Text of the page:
Then again, you never know. Next year, when asking, “Mah nishtanah?”,a former single will truthfully be able to say, “Everything!”
Just days ago, the question, “How is this night different from all others?” was asked at Pesach tables around the world. Of course the answer is written in the Haggadah, with its description of the different foods that are being eaten, the manner in which they are being eaten, etc.
However, looking beyond the traditional “answer” and the reality of one’s life, the answer to that time-honored question is – unfortunately for many people – “Nothing is different, nothing has changed.”
For many singles, especially “older” ones who never married, this night is the same as every night – shadowed with an overwhelming sense of aloneness – even when sharing a meal with family or friends. In fact, it is often at festive holiday gatherings with married siblings or friends when singles feel their aloneness most intensely, as husbands, wives and children reach out and interact with one another and celebrate.
No matter how welcome they are – how beloved they are by their brothers, sisters, nieces, nephews, friends and guests – for many singles, Yom Tov is often a bittersweet experience. Pesach in particular is emotionally draining because while one can wing it alone on Shabbat and Yom Tov like Shavuot and even Sukkot, celebrating the Seder alone is not really an option.
In the weeks leading up to Pesach, when married people curiously ask one another, “What are you doing for Pesach?” singles often ask each other the same question out of anxiety, hoping to get an eitzah (idea) of where to go. Perhaps there is a new hotel or an exotic location they can escape to. Thus they can tell their relatives they “have plans” for Pesach, thereby avoiding spending yet another painful Pesach with family – and the feelings of inadequacy this often brings.
Or they anxiously ask, hoping for an invitation. Older singles may not have living parents to visit, or their married siblings with whom they are not close or with whom they have a strained relationship live out of town. Some hope their friend will say, “I am going to my brother’s. Do you want to join me?” or include them in their other Pesach plans.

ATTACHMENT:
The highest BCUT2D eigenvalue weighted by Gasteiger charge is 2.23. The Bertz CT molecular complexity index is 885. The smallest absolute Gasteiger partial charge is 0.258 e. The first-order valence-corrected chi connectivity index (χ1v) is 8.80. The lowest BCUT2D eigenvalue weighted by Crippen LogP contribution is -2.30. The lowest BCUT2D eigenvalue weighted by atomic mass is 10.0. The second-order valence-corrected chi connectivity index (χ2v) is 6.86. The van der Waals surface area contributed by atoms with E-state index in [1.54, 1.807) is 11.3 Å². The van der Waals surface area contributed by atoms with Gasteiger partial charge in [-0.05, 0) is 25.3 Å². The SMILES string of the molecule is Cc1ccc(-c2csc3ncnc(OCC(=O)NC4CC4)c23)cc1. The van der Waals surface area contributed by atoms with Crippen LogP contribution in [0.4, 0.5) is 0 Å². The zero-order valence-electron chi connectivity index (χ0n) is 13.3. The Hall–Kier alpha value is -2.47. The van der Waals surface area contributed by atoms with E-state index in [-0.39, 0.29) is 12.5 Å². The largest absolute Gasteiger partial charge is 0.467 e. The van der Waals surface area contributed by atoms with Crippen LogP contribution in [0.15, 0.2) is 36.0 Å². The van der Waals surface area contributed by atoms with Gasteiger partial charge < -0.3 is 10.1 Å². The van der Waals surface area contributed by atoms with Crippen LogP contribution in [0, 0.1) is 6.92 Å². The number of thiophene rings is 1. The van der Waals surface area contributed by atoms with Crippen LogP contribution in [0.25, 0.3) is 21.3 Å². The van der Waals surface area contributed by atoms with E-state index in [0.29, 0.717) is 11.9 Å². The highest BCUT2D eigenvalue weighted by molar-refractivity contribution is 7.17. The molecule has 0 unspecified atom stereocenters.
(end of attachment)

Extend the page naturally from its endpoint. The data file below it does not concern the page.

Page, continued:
At the conclusion of the Seder, we say, “Next year in Yerushalayim.” We express our hope that there will be a difference in the status quo, and that we will leave galut behindand bask in Yerushalayim’s radiance. So too the status quo can change for singles, whether they are older, younger, never married, divorced or widowed. They can go from their personal “galut” of aloneness and bask in married life.
They can achieve this with your help. All it may take to help a friend, relative or even a stranger find their bashert is a few minutes of your time – whether you are married or single. Take time out from your busy schedule to call a friend and say, “I know a single person who is… Do you know anyone who might be compatible?” Do this even if it’s a long shot. Even if a suggestion sounds unlikely to work, let the two singles judge that. There are many happily married couples that no one in their right mind would have ever thought of putting together.
There is an old saying that you can bring the horse to the trough, but you can’t make it drink. True, but at least bring it to the trough. Redd the shidduch. At least he and she have the choice whether to go out. And if they decide to go out, the outcome may pleasantly surprise you – and even them.
Make a habit of trying to set people up. I know there are some singles that cannot move forward, and any shidduch you propose will go nowhere. But at least you know you did your hishtadlus.